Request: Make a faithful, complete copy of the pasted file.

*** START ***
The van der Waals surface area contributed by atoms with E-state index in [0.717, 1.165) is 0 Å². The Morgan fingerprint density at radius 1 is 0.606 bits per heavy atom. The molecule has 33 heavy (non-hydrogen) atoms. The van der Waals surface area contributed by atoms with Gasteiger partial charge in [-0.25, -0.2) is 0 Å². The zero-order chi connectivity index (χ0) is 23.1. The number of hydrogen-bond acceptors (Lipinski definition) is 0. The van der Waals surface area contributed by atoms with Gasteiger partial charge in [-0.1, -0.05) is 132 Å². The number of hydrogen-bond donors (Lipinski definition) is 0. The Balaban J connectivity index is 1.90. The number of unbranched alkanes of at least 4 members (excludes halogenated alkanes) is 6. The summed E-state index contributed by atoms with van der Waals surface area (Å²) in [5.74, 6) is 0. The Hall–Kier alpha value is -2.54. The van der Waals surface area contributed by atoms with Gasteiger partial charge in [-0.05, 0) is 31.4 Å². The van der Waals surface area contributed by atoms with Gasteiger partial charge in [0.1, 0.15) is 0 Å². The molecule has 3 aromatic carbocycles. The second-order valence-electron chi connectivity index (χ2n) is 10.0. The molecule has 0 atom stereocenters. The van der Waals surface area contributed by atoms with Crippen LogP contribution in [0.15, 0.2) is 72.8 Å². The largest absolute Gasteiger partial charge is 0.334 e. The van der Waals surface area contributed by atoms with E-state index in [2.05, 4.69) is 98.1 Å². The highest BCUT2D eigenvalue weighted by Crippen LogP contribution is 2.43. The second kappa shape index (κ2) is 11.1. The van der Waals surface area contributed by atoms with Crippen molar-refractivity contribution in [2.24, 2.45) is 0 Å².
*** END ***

The van der Waals surface area contributed by atoms with E-state index in [0.717, 1.165) is 0 Å². The Morgan fingerprint density at radius 1 is 0.606 bits per heavy atom. The molecule has 33 heavy (non-hydrogen) atoms. The van der Waals surface area contributed by atoms with Gasteiger partial charge in [-0.25, -0.2) is 0 Å². The zero-order chi connectivity index (χ0) is 23.1. The number of hydrogen-bond acceptors (Lipinski definition) is 0. The van der Waals surface area contributed by atoms with Gasteiger partial charge in [-0.1, -0.05) is 132 Å². The number of hydrogen-bond donors (Lipinski definition) is 0. The Balaban J connectivity index is 1.90. The number of unbranched alkanes of at least 4 members (excludes halogenated alkanes) is 6. The summed E-state index contributed by atoms with van der Waals surface area (Å²) in [5.74, 6) is 0. The Hall–Kier alpha value is -2.54. The van der Waals surface area contributed by atoms with Gasteiger partial charge in [-0.05, 0) is 31.4 Å². The van der Waals surface area contributed by atoms with Gasteiger partial charge in [0.1, 0.15) is 0 Å². The molecule has 3 aromatic carbocycles. The second-order valence-electron chi connectivity index (χ2n) is 10.0. The molecule has 0 atom stereocenters. The van der Waals surface area contributed by atoms with Crippen LogP contribution in [0.15, 0.2) is 72.8 Å². The largest absolute Gasteiger partial charge is 0.334 e. The van der Waals surface area contributed by atoms with E-state index in [2.05, 4.69) is 98.1 Å². The highest BCUT2D eigenvalue weighted by Crippen LogP contribution is 2.43. The second kappa shape index (κ2) is 11.1. The van der Waals surface area contributed by atoms with Crippen molar-refractivity contribution in [2.24, 2.45) is 0 Å².